One of the predicted 2019 trends is an increased interest in creating pollinator gardens and more habitats for wildlife. For customers wishing to provide one of these spaces while making the most of a sunny patch in their yard, a wildflower garden might be the way to go.
“Large or small, the benefits of a wildflower ‘patch’ are numerous,” says Dani Carroll, an Alabama Extension regional agent specializing in home grounds, gardens and home pests. “Environmentally, the pollinators will love you. Honey bees and native bees, along with butterflies and other pollinators will enjoy the continuous food source – nectar.”
Wildflower gardens can be used to define a property line, help control erosion, or simply create an oasis of beautiful colors throughout the seasons.
When to plant
While no one is debating whether wildflower gardens can enhance a landscape, there is a significant amount of contrasting information out there as to when is the best time to create a wildflower meadow.
A majority of sources say that it is best to plant wildflower seeds in the fall, as the winter cold and snow promotes seed germination in the following spring.
David Salman, founder and chief horticulturist at High County Gardens in Santa Fe, New Mexico, says for perennial wildflower seeds that need pre-chilling, these can even be sown in the winter.
“The whole point of (winter sowing) wildflower seed mixes is to avoid having to transplant seedlings, as this is highly labor intensive,” he tells HGTV. “Seed is relatively inexpensive, and we should sow many more seeds than will reasonably germinate. This is how nature does it; release a million seeds and get one hundred plants.”
On the other side of the spectrum, American Meadows stresses the importance of planting wildflower seeds in the spring once all the threat of late frosts have passed. It says the ideal soil temperature for wildflower seeds to sprout and develop is 55 degrees Fahrenheit.
Meanwhile, the Iowa State University Extension says wildflowers can be planted in spring, summer or fall with each season having its own disadvantages and advantages.
Choosing the right seeds
Determining what type of wildflowers your customer wants can help clear up when you need to start planting and if the seeds do need a chilling period in order to break dormancy.
It is best to purchase seed mixes that are native to your client’s specific area. Generic seed mixes will contain species that may or may not do well. The size of the area you are working with will decide whether you need to purchase the seeds in bulk or not.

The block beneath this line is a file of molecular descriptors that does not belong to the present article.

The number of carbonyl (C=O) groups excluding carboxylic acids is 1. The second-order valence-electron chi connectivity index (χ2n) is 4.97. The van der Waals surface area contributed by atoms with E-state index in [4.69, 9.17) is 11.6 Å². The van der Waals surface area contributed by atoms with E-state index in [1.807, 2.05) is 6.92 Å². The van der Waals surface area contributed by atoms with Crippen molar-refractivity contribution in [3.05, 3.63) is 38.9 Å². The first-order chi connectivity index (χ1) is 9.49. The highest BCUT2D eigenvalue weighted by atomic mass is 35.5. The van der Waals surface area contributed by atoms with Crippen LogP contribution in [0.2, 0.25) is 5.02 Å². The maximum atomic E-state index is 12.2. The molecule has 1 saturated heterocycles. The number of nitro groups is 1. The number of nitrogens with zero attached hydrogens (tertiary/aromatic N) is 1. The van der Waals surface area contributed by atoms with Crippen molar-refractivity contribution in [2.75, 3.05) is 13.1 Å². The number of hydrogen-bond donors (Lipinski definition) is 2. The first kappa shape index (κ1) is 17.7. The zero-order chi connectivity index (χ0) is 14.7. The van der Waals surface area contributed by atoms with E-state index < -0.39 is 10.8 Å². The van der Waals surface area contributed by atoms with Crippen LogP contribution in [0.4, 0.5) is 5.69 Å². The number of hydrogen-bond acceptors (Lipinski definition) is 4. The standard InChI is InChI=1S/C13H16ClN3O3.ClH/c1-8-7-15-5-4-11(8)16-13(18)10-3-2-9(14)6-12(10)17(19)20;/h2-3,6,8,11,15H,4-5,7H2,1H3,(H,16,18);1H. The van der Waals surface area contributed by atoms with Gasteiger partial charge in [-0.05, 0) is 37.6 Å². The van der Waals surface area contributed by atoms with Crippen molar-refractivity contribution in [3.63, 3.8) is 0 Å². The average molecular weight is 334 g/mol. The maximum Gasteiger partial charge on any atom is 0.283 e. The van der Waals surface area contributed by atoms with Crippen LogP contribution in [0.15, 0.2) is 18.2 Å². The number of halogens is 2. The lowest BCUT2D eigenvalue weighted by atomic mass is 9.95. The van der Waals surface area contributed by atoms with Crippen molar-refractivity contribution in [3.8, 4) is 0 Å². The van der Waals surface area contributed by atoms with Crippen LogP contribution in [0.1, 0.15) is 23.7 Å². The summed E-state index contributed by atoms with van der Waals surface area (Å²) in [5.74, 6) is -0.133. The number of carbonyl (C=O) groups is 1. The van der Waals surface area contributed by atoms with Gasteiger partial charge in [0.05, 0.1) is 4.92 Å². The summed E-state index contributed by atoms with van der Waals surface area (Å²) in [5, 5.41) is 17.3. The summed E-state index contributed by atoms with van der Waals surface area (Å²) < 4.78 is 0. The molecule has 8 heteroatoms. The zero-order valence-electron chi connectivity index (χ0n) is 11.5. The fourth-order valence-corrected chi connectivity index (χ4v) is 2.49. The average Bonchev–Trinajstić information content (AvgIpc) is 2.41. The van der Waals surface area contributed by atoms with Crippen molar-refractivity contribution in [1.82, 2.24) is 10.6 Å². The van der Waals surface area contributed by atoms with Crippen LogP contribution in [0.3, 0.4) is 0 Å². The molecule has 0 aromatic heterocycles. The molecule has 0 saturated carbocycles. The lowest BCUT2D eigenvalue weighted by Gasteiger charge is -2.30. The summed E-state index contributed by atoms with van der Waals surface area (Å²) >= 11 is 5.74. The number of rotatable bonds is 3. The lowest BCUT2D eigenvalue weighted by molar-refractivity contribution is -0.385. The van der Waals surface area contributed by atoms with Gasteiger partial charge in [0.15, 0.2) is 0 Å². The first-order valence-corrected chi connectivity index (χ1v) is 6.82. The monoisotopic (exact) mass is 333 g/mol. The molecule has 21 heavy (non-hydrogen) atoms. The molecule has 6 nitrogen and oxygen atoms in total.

According to Lauren Dunec Hoang with Houzz, a 2.3-ounce canister can cover 600 to 700 square feet. Anything larger than that should be bought in bulk.
Your seed mix should be a combination of perennials, annuals and biennials with staggered bloom times so there is always something flowering throughout the year. Make a point to ensure the wildflowers you’re planting are not on your state’s noxious weed list.
While your customer may only be thinking about adding flowers, including native grasses can help fill in spaces around the flowers, preventing weeds from gaining a foothold and providing support and protection for tall flowers.
Prep the soil
Once you’ve settled on the right seed mix for your clients, it’s time to prep the soil for planting. After finding a space that receives at least four to six hours of sun a day, you’ll need to clear that section of weeds, grasses and other plants so the wildflower seeds will not have to deal with any competition.
Depending on how much time you have before your planting date, there are different methods when it comes to how to clear the patch of soil. If you’re planning to plant within a week, you’ll only have time for tilling and pulling roots out with hand tools.
With three or so months to spare, you can afford to use herbicides to kill off any weeds and for the chemicals to dissipate before its time to plant the seeds. If you have more than six months before having to plant a wildflower garden, you can opt to use plastic sheeting or other materials to kill weeds by smothering them.
Next, break up any clods and remove rocks in the soil. If working with heavy clay soils, incorporate organic matter such as compost to help with drainage.
Plant the seeds
When the soil is ready, mix the wildflower seeds with sand before broadcasting to ensure uniform application.
To guarantee good seed to soil contact, lightly rake and tamp or roll the area.
“After seeding, apply a thin layer of mulch, preferably weed-free, grain straw, pine needles or composted pine-bark mulch, to conserve soil moisture and to protect seeds and young seedlings from bird damage,” Carroll says. “Avoid using hay mulches that are often infested with weed seeds.”
Keep the area moist for four to six weeks during germination and development if natural precipitation is insufficient.
Once the wildflowers are established, pull weeds as they appear and provide supplement water during dry spells.
It can be hard to tell a weed seedling from a wildflower seedling when plants are young. Since this is the best time to pull weeds, look up what the seedings of the wildflowers look like in your seed mix to be able to distinguish between them and invasive weeds.
When in doubt, wait it out. As the seedlings mature, you’ll be able to distinguish the weeds from the wildflowers.
Generally, wildflower gardens should be mowed at least once a year in late fall after the plants brown from a killing frost or early spring at a height of four to six inches.